Sunday train strikes continue as East Midland Train managers carry on action

The strikes are due to take place every Sunday during August and September

By Alison Bagley
Monday, 16th August 2021, 4:14 pm
Updated Monday, 16th August 2021, 4:16 pm

Train managers have continued their strike over safety on Corby, Kettering and Wellingborough East Midlands Railway services.

Crews walked out yesterday (Sunday, August 15) in the latest action in their series of Sunday strikes during August and September.

Rail, Martime and Transport union (RMT) chiefs say their members cannot keep passengers safe on the electric units used by East Midlands Railway since May.

RMT members at the picket line yesterday

The trains are built in four-car units with driver cabs at each end so managers cannot walk through the entire train when they are coupled together to form eight or 12-car services.

Taking part as an official picket outside Kettering railway station was RMT member Geoff Martin.

He said: "The strike at Kettering is part of the East Midland Railway Train managers' dispute over safety. Trains are made up of four carriage sets which up until this point have had a train manager on each set.

"Management are trying to force through sets with eight and 12 carriages with only one train manager who will have no access to half or two thirds of the train.

One of the 'new' Connect 360 trains

"Already there has been a mugging incident and an assault where the train manager couldn’t help the victim because they had no access. The RMT have repeatedly asked for negotiations to solve this dispute and reiterate that we are available for talks at any time."

The RMT said that the action by senior conductors and train managers on East Midlands Railways in two separate disputes remained solidly supported They said that a dossier of 'potentially lethal safety breaches' was being compiled as other members of staff stood in for those on strike.

RMT General Secretary Mick Lynch said: ""Our members are standing firm again today (Sunday) on East Midlands Railways in the two on-going disputes as the company gambles on passenger safety instead of getting round the table for serious talks.

"We already have clear evidence of safety breaches on scab-operated trains including the potentially lethal and basic error of doors being opened on the wrong side of the train.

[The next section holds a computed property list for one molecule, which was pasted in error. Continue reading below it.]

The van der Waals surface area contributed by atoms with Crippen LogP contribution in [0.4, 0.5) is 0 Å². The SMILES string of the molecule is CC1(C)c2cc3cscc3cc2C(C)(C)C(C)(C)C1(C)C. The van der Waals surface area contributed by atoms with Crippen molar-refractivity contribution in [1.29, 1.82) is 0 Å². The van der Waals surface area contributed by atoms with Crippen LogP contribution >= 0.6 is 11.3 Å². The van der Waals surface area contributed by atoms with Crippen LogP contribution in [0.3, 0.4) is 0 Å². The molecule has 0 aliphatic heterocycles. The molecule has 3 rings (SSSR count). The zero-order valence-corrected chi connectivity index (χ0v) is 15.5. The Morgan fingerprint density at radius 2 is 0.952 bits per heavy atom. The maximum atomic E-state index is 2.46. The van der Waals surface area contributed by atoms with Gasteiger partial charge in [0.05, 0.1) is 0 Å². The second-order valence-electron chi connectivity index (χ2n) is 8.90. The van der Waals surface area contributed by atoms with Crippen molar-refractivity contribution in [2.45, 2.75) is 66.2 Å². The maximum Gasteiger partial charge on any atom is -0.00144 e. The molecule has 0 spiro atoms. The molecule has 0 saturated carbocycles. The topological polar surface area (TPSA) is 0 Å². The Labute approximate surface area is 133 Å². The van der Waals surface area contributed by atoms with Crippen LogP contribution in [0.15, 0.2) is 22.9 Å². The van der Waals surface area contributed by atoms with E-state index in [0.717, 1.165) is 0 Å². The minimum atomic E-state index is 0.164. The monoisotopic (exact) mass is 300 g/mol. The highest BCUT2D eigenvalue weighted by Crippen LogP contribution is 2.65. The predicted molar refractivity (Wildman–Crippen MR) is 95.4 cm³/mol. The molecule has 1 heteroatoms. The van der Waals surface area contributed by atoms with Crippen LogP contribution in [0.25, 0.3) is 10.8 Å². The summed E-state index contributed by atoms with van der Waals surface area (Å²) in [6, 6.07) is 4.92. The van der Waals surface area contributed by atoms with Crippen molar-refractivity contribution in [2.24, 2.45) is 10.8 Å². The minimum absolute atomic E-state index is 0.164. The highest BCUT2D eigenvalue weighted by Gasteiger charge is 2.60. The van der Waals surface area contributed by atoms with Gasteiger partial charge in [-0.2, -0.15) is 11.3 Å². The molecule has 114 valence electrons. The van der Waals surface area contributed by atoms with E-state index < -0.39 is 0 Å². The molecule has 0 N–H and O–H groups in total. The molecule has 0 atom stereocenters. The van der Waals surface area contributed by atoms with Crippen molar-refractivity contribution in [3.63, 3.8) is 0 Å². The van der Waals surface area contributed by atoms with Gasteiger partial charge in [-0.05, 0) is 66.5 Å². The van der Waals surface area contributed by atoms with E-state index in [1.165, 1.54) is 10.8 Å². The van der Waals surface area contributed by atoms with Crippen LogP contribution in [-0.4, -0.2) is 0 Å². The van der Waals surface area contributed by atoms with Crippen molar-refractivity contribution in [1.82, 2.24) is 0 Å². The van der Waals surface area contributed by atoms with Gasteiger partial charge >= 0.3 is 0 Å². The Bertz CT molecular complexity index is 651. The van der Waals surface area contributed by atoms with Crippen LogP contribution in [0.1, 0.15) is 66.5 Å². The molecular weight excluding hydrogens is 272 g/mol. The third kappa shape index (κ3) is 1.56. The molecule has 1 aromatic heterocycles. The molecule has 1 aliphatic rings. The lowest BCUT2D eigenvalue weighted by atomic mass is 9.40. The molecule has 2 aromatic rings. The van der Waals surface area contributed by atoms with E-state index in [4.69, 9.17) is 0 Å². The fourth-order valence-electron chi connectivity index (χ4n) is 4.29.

"The union is compiling a dossier for the safety regulator and is demanding that the company stop taking these unnecessary risks and start talking. "

East Midlands Railway says the Class 360 units were used for 17 years by Greater Anglia with no managers at all.

In addition to striking on Sundays between August 8 and September 26, the RMT said managers will refuse to work on any 12-car commuter services to and from London St Pancras.

An East Midlands Railway statement said: “The safety of our customers and our staff will never be comprised or put at risk.

"This strike action by the RMT is completely unwarranted and unjustified.

“EMR consulted with the RMT for six months before these trains were brought into service and the RMT signed the resulting risk assessment.

"Every EMR Connect service includes a safety-critical train manager on board – which is an enhancement to the previous 17 years where they have operated in other parts of the county with only a driver.

"Furthermore, these trains have been in customer service since May and there has not been a single operational or safety incident due to their method of operation."

The Class 360s were due for refurbishment before being introduced on Northamptonshire services as part of the £1.5billion Midland Mainline electrification programme. But delays due to the Covid-19 pandemic pushed back those plans.